“These are the apples, juicy and red, that went in the pie, warm and sweet, that Papa baked.”
This tasty book is a progressive story, in which we work backwards from the finish line. We’ve got the pie, tantalizing, from the start. As the story goes along, we discover the apples came from a tree, which needed roots, which needed rain, and so on down the line, until we’ve expanded to the whole big wonderful world, that blooms with life, and provides for mouthwatering pies!
Have I mentioned I’m on a Jonathan Bean kick? I am. I love his work. He has illustrated this rustic story with a clear nod to Wanda Gag and Virginia Lee Burton, which you will immediately notice. The dashes of motion which create the undulating landscape, the forms of trees and hills and forests, the color scheme, the sun watching from on high — all of these conjure up the work of these classic illustrators, as well as contributing a warm, folksy, rural tone to the story.
Handsome and delicious! Probably safe to say that it’s best read accompanied by a large slice of hot, cinnamony, apple-pie goodness.
The whole badger family is at the breakfast table, enjoying a delicious breakfast of soft-boiled eggs. Everyone, except Frances. Frances is singing a song to her egg. “I do not like the way you slide, I do not like your soft inside, I do not like you lots of ways, And I could do for many days without eggs.”
Rather than eggs, Frances opts for bread and jam. It’s a good, safe choice. No runny, quivery surprises. In fact, through the course of several days, Frances sticks up her nose at anything but bread and jam. So, that is exactly what Mother gives her. Bread. And. Jam. And nothing else.
By the end of our story, we find Frances enjoying an incredible feast for lunch, including cream-of-tomato soup and a lobster-salad-sandwich on thin slices of white bread; even vanilla pudding with chocolate sprinkles. How has Frances morphed from a finicky eater to a pint-sized gourmand? You’ll have to read to find out.
Starring everyone’s favorite badger, the Frances stories are gold medal winners in our household. As I’ve mentioned before, the audio version of these, read by Glynis Johns, is Story Perfection. Lillian Hoban’s charming pencil drawings of dear, funny, Frances and the rest of her family, bring her little world, with its joys and woes, to life.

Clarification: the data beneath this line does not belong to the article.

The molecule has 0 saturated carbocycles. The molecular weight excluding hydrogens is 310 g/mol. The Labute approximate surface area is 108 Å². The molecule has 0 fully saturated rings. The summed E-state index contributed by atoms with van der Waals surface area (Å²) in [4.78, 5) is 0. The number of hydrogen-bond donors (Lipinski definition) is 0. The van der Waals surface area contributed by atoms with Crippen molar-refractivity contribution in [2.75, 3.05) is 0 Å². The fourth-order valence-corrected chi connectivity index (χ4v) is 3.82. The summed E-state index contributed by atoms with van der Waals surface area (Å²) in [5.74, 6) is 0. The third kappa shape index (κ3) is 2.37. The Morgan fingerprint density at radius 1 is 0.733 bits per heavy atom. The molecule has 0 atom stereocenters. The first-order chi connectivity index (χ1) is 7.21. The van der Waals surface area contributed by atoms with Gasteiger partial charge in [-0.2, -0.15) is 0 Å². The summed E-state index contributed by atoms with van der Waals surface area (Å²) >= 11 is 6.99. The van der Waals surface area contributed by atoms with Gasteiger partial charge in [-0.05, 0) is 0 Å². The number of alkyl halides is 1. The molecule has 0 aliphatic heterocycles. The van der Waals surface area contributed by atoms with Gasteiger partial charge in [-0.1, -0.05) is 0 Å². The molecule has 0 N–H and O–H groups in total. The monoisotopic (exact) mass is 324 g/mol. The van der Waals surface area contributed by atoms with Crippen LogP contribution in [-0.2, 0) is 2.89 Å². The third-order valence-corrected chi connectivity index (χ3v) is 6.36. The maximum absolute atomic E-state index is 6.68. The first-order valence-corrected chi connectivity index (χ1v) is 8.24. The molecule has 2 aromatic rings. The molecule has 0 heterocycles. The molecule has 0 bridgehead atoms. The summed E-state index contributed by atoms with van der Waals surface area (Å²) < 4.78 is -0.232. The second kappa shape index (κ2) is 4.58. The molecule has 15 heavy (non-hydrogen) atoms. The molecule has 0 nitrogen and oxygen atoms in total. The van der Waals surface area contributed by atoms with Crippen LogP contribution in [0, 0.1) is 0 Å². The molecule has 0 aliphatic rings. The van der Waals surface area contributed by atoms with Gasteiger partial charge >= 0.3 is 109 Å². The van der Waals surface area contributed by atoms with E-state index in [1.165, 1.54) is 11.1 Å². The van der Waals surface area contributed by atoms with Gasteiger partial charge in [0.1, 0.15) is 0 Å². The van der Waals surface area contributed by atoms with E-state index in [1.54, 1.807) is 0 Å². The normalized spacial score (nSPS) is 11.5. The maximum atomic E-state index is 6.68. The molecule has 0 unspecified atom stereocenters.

Mrs. Large frowns with displeasure at the unpleasant surprise she reads on the bathroom scale one morning. Although three of her elephant children immediately reassure her that she is not fat, but just right, the baby happily sings out that “Mommy’s got wobbly bits.” This does not help.
Resolutely, Mrs. Large declares that the entire family is going on a diet. Soon, the Large family is gingerly sipping watercress soup at snack time and nibbling grated carrots for dinner. Add a vigorous exercise regimen to that and the Large family feels terrible in no time.
So, when Granny sends them a luscious double-decker, cream-filled, cherry cake, everyone stares at it hopefully. Mrs. Large sternly bans the cake. But, what will happen when she’s not looking? And who is that tiptoeing across the moonlit kitchen in her nightie, heading straight for the cake cupboard?
Always packed with hilarity, shenanigans, and oodles of family love, Jill Murphy’s Large family books bring the sunshine out at storytime. Her colored-pencil illustrations are saturated with gorgeous color, delightful details, and expressive elephant faces. Our copies are worn out!
One lucky cat, orange as marmalade, sweet as sugar, has been adopted by the bakers in the cookie store, and there he lives. Each day, he is greeted by kisses and delicious compliments. “You are prettier than marzipan,” the bakers tell him. “You are a gumdrop gem!”
Mornings, he strolls down the street, calling on all the shopkeepers who
love him so, then returns to the bakery, to snooze in the sunshine. As regular customers come, the cookie store cat greets, listens, purrs, cuddles. And who could stay away from such a store? Counters are crammed with caramel clusters and ginger creams, jingle-bell puffs and scotch chewies. Cherry drops march around the wooden screen door. At Christmas, the bakers wear aprons printed with jolly candy canes.
Cynthia Rylant has written gobs of children’s books; she is an incredibly talented author. This delectable story features her own artwork — vivid childlike drawings in lemon yellow, shocking pink, summer-sky blue, popsicle purple….with one, friendly, orange cat meandering through. Recipes for seven Cookie Store cookies are in the back of the book.
Emily Pig’s friend, Eugene, has started a new business: a traveling Popsicle cart. Emily is only too glad to see him coming, and of course, she slurps down three raspberry treats in a flash. Trouble arrives, however, when it’s time to pay up. Emily is broke.
The only solution is for Emily to take over sales for awhile, earning the sixty cents she owes. But, when the cart careens down a hill, crashing smack through the window of Healthy Harriet’s Health Food Store, Emily’s debts and troubles only increase. You will have to read to find out how Emily’s problems are finally resolved when she crash lands on top of two dogs and a wedding cake! Along the way, she happily consumes many popsicles, carob bars, chocolate eclairs, and then some!
James Marshall introduced Emily Pig and Eugene to us in the first book, Yummers. This one is just as silly, charming, affectionate, and loaded with sugary calories!
Here are Amazon links to all these sweet titles: